Pushing Pink Elephants
 

Sugar Alternatives

Now that we’ve identified where sugar is hiding in our diets and worked to reduce unnecessary sugar, let’s take a look at some common sugar substitutes.   A major concern about sugar is how it affects blood sugar levels.  The glycemic index is used as a rating system to measure how quickly and how high a specific carbohydrate raises blood sugar levels If a carbohydrate releases its energy too quickly, blood sugar levels are disrupted.  This can cause a quick surge of energy that quickly dissipates to feelings of tiredness, weakness, and hunger.  A GI below 55-60 is considered low.  Low GI foods do not cause high spikes in blood sugar, thus helping to maintain lower blood sugar levels.  A GI above 60-70 is considered high and causes unhealthy blood sugar spikes.  Ideally, high GI foods should be avoided, but eating them occasionally alongside low GI foods can help to regulate blood sugar levels.

 

Unfortunately, choosing a healthier sugar substitute is not as simple as sticking with low GI foods.  There are other factors to consider, such as the ratio of glucose to fructose found in a food.  Agave syrup is made of 90 percent fructose and 10 percent glucose.  Its low GI looks appealing, but it may not be an ideal choice because high fructose intake is linked to increased weight gain and higher triglycerides.  On the other hand, some foods with a high GI have the added nutritional benefit of naturally occurring nutrients and minerals, making them better choices than table sugar  and other sweeteners that do not contain any added health benefits.  There are varying opinions about which sweeteners are best, so we recommend conducting your own research to determine what fits best into your diet.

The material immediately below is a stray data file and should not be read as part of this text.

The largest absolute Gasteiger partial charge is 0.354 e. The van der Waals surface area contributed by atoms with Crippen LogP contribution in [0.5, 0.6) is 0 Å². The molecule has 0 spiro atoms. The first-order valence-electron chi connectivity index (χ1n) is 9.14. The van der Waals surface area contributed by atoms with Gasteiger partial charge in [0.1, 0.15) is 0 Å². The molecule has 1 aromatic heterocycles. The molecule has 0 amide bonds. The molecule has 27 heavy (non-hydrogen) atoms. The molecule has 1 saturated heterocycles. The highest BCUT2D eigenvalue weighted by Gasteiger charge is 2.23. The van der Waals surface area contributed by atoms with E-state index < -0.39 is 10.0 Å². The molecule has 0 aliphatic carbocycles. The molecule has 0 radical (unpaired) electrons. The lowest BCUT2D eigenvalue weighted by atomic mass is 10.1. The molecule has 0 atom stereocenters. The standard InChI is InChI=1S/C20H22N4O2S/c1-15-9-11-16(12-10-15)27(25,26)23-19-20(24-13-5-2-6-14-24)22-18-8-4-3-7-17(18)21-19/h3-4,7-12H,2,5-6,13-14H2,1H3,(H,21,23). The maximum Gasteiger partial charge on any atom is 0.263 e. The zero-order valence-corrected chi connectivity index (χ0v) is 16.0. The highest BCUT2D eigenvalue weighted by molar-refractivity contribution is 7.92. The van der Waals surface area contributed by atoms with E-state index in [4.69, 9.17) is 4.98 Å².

Sweetener

Description

GI

Added Nutritional Value

Agave

syrup

Agave syrup, or nectar, is produced by heating the juice extracted from the blue agave plant. It is sold in liquid form, similar in coloring and consistency to maple syrup.  

*Although agave has a low GI, it is made up mostly of fructose. Unlike fruits that are high in fructose, agave lacks vitamins and minerals. Fructose has been linked to diseases and weight gain. 

LOW

No

Coconut sugar

 

Coconut sugar, also called coconut palm sugar, is made from the flowers of the coconut tree by evaporating the tree’s sap. Coconut sugar is most commonly found in crystallized form, but is also available as a syrup, a hard block, or a soft paste. Coconut sugar can be used to replace refined table sugar in baking with minimal change to taste or texture. It is rich in nutrients, such as potassium.

LOW

Yes;

nutrients

and

minerals

Honey

Honey is produced by honeybees using flower nectar. Honey is comprised mostly of sugar and contains small amounts of antioxidants and nutrients, such as protein. Honey has been used for centuries for healing and health benefits, including its antibacterial properties and its ability to reduce inflammation. Fruit honeys have a lower GI, while commercial honeys like pure honey and clover honey have higher GI.

MID - HIGH

 

Yes;

vitamins

and

minerals

Maple syrup

Maple syrup is made from the sap of maple trees. Unlike many table syrups, pure maple syrup contains only evaporated maple tree sap with no additives. It is comprised of mostly sucrose and water and includes vitamins and minerals, such as magnesium and zinc. 

MID - HIGH

 

Yes;

vitamins

and

minerals

Stevia

Stevia is a shrub that has been used as a sweetener in South America and Asia for centuries. It is sold in crystallized and liquid form. It is more potent than table sugar, so it should be substituted in much smaller amounts. Stevia has minimal effect on blood sugar and contains nutrients such as chromium, magnesium, manganese, potassium, selenium, zinc and niacin, which are known to help regulate blood sugar.

LOW

Yes;

nutrients

and

minerals

Xylitol

Xylitol is a sugar alcohol. Because it has a different molecule structure than other sweeteners, it doesn’t convert to acid that causes tooth decay. It occurs naturally in small amounts in berries, vegetables, corn and mushrooms. Eating a small to regular amount of xylitol does not appear to pose any serious health risks, but consuming excessive amounts can lead to issues such as diarrhea and weight gain.

LOW

No

 

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